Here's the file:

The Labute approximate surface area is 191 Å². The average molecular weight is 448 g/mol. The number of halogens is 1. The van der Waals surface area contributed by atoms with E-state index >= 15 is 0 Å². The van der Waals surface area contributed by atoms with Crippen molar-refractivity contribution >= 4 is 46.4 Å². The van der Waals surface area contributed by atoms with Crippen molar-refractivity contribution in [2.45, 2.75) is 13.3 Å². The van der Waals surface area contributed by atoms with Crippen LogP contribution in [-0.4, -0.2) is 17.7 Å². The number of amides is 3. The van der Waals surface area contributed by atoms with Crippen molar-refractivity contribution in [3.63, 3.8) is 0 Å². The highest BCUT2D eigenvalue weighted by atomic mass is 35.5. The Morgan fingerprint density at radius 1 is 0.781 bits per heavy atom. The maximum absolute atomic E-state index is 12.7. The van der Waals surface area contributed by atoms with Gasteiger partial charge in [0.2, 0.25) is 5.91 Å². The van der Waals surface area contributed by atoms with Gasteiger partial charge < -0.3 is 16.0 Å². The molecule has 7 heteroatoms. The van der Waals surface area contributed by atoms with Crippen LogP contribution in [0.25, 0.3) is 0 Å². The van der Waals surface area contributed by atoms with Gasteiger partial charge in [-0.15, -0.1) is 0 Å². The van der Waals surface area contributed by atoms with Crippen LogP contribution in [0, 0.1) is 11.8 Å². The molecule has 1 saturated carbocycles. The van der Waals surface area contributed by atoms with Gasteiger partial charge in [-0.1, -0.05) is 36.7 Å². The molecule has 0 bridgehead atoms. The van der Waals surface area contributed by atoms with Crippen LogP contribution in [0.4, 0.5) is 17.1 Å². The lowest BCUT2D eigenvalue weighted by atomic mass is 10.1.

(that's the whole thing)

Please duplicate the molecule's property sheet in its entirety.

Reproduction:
The Labute approximate surface area is 191 Å². The average molecular weight is 448 g/mol. The number of halogens is 1. The van der Waals surface area contributed by atoms with E-state index >= 15 is 0 Å². The van der Waals surface area contributed by atoms with Crippen molar-refractivity contribution >= 4 is 46.4 Å². The van der Waals surface area contributed by atoms with Crippen molar-refractivity contribution in [2.45, 2.75) is 13.3 Å². The van der Waals surface area contributed by atoms with Crippen LogP contribution in [-0.4, -0.2) is 17.7 Å². The number of amides is 3. The van der Waals surface area contributed by atoms with Crippen molar-refractivity contribution in [3.63, 3.8) is 0 Å². The highest BCUT2D eigenvalue weighted by atomic mass is 35.5. The Morgan fingerprint density at radius 1 is 0.781 bits per heavy atom. The maximum absolute atomic E-state index is 12.7. The van der Waals surface area contributed by atoms with Gasteiger partial charge in [0.2, 0.25) is 5.91 Å². The van der Waals surface area contributed by atoms with Gasteiger partial charge < -0.3 is 16.0 Å². The molecule has 7 heteroatoms. The van der Waals surface area contributed by atoms with Crippen LogP contribution in [0.25, 0.3) is 0 Å². The van der Waals surface area contributed by atoms with Gasteiger partial charge in [-0.15, -0.1) is 0 Å². The van der Waals surface area contributed by atoms with Crippen LogP contribution in [0, 0.1) is 11.8 Å². The molecule has 1 saturated carbocycles. The van der Waals surface area contributed by atoms with Gasteiger partial charge in [-0.1, -0.05) is 36.7 Å². The molecule has 0 bridgehead atoms. The van der Waals surface area contributed by atoms with Crippen LogP contribution in [0.4, 0.5) is 17.1 Å². The lowest BCUT2D eigenvalue weighted by atomic mass is 10.1.